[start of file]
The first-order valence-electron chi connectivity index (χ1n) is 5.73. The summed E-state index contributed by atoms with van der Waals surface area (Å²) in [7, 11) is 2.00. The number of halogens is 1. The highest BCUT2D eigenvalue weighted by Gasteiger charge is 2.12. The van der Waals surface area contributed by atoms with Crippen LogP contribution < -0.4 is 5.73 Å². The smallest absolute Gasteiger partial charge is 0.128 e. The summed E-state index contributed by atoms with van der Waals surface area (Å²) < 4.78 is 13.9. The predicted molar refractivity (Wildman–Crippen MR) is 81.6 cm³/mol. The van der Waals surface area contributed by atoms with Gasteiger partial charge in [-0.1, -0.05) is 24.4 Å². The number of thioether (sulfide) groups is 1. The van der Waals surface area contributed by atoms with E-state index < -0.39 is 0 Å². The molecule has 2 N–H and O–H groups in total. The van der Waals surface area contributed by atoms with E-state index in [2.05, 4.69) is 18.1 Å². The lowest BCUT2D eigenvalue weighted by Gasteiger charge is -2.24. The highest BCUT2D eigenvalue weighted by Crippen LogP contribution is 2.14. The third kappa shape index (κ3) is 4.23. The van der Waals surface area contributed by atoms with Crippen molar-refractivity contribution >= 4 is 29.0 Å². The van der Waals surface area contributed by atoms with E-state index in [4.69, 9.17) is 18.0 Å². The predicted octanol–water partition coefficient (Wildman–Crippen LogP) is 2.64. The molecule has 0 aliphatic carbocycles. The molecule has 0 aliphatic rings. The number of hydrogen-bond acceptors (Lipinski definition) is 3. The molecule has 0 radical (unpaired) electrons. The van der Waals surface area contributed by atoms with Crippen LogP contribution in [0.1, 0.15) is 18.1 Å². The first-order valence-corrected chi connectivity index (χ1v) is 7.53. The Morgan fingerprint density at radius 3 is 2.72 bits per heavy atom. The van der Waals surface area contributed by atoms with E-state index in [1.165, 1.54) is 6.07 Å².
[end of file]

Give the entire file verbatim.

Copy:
The first-order valence-electron chi connectivity index (χ1n) is 5.73. The summed E-state index contributed by atoms with van der Waals surface area (Å²) in [7, 11) is 2.00. The number of halogens is 1. The highest BCUT2D eigenvalue weighted by Gasteiger charge is 2.12. The van der Waals surface area contributed by atoms with Crippen LogP contribution < -0.4 is 5.73 Å². The smallest absolute Gasteiger partial charge is 0.128 e. The summed E-state index contributed by atoms with van der Waals surface area (Å²) < 4.78 is 13.9. The predicted molar refractivity (Wildman–Crippen MR) is 81.6 cm³/mol. The van der Waals surface area contributed by atoms with Gasteiger partial charge in [-0.1, -0.05) is 24.4 Å². The number of thioether (sulfide) groups is 1. The van der Waals surface area contributed by atoms with E-state index < -0.39 is 0 Å². The molecule has 2 N–H and O–H groups in total. The van der Waals surface area contributed by atoms with E-state index in [2.05, 4.69) is 18.1 Å². The lowest BCUT2D eigenvalue weighted by Gasteiger charge is -2.24. The highest BCUT2D eigenvalue weighted by Crippen LogP contribution is 2.14. The third kappa shape index (κ3) is 4.23. The van der Waals surface area contributed by atoms with Crippen molar-refractivity contribution >= 4 is 29.0 Å². The van der Waals surface area contributed by atoms with E-state index in [4.69, 9.17) is 18.0 Å². The predicted octanol–water partition coefficient (Wildman–Crippen LogP) is 2.64. The molecule has 0 aliphatic carbocycles. The molecule has 0 aliphatic rings. The number of hydrogen-bond acceptors (Lipinski definition) is 3. The molecule has 0 radical (unpaired) electrons. The van der Waals surface area contributed by atoms with Crippen LogP contribution in [0.1, 0.15) is 18.1 Å². The first-order valence-corrected chi connectivity index (χ1v) is 7.53. The Morgan fingerprint density at radius 3 is 2.72 bits per heavy atom. The van der Waals surface area contributed by atoms with E-state index in [1.165, 1.54) is 6.07 Å².